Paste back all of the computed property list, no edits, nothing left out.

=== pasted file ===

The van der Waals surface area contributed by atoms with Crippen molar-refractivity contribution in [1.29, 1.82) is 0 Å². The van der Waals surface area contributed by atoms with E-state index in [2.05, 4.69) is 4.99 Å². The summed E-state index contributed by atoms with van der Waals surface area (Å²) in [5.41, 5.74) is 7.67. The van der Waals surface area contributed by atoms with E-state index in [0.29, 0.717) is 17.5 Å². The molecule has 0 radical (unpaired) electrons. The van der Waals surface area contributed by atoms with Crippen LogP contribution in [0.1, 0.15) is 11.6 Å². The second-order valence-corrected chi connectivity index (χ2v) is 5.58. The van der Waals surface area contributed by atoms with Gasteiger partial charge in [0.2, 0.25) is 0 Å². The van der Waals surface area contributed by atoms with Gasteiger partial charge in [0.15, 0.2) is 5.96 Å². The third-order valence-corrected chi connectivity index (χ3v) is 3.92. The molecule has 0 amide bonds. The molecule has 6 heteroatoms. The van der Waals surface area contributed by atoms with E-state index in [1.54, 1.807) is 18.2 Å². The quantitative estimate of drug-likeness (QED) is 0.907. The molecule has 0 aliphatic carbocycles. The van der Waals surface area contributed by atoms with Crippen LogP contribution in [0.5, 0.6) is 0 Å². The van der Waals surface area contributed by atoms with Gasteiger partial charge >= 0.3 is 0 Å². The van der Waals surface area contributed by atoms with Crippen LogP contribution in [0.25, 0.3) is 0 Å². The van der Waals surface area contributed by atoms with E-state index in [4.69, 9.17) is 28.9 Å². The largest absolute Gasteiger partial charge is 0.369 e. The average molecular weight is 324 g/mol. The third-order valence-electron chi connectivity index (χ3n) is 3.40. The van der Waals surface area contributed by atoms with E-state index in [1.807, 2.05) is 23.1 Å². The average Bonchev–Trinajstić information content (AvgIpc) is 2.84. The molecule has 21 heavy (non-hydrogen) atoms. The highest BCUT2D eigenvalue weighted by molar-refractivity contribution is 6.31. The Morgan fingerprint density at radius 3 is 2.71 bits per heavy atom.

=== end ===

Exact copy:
The van der Waals surface area contributed by atoms with Crippen molar-refractivity contribution in [1.29, 1.82) is 0 Å². The van der Waals surface area contributed by atoms with E-state index in [2.05, 4.69) is 4.99 Å². The summed E-state index contributed by atoms with van der Waals surface area (Å²) in [5.41, 5.74) is 7.67. The van der Waals surface area contributed by atoms with E-state index in [0.29, 0.717) is 17.5 Å². The molecule has 0 radical (unpaired) electrons. The van der Waals surface area contributed by atoms with Crippen LogP contribution in [0.1, 0.15) is 11.6 Å². The second-order valence-corrected chi connectivity index (χ2v) is 5.58. The van der Waals surface area contributed by atoms with Gasteiger partial charge in [0.2, 0.25) is 0 Å². The van der Waals surface area contributed by atoms with Gasteiger partial charge in [0.15, 0.2) is 5.96 Å². The third-order valence-corrected chi connectivity index (χ3v) is 3.92. The molecule has 0 amide bonds. The molecule has 6 heteroatoms. The van der Waals surface area contributed by atoms with E-state index in [1.54, 1.807) is 18.2 Å². The quantitative estimate of drug-likeness (QED) is 0.907. The molecule has 0 aliphatic carbocycles. The van der Waals surface area contributed by atoms with Crippen LogP contribution in [0.5, 0.6) is 0 Å². The van der Waals surface area contributed by atoms with Gasteiger partial charge >= 0.3 is 0 Å². The van der Waals surface area contributed by atoms with Crippen LogP contribution in [0.25, 0.3) is 0 Å². The van der Waals surface area contributed by atoms with E-state index in [4.69, 9.17) is 28.9 Å². The largest absolute Gasteiger partial charge is 0.369 e. The average molecular weight is 324 g/mol. The third-order valence-electron chi connectivity index (χ3n) is 3.40. The van der Waals surface area contributed by atoms with E-state index in [1.807, 2.05) is 23.1 Å². The average Bonchev–Trinajstić information content (AvgIpc) is 2.84. The molecule has 21 heavy (non-hydrogen) atoms. The highest BCUT2D eigenvalue weighted by molar-refractivity contribution is 6.31. The Morgan fingerprint density at radius 3 is 2.71 bits per heavy atom.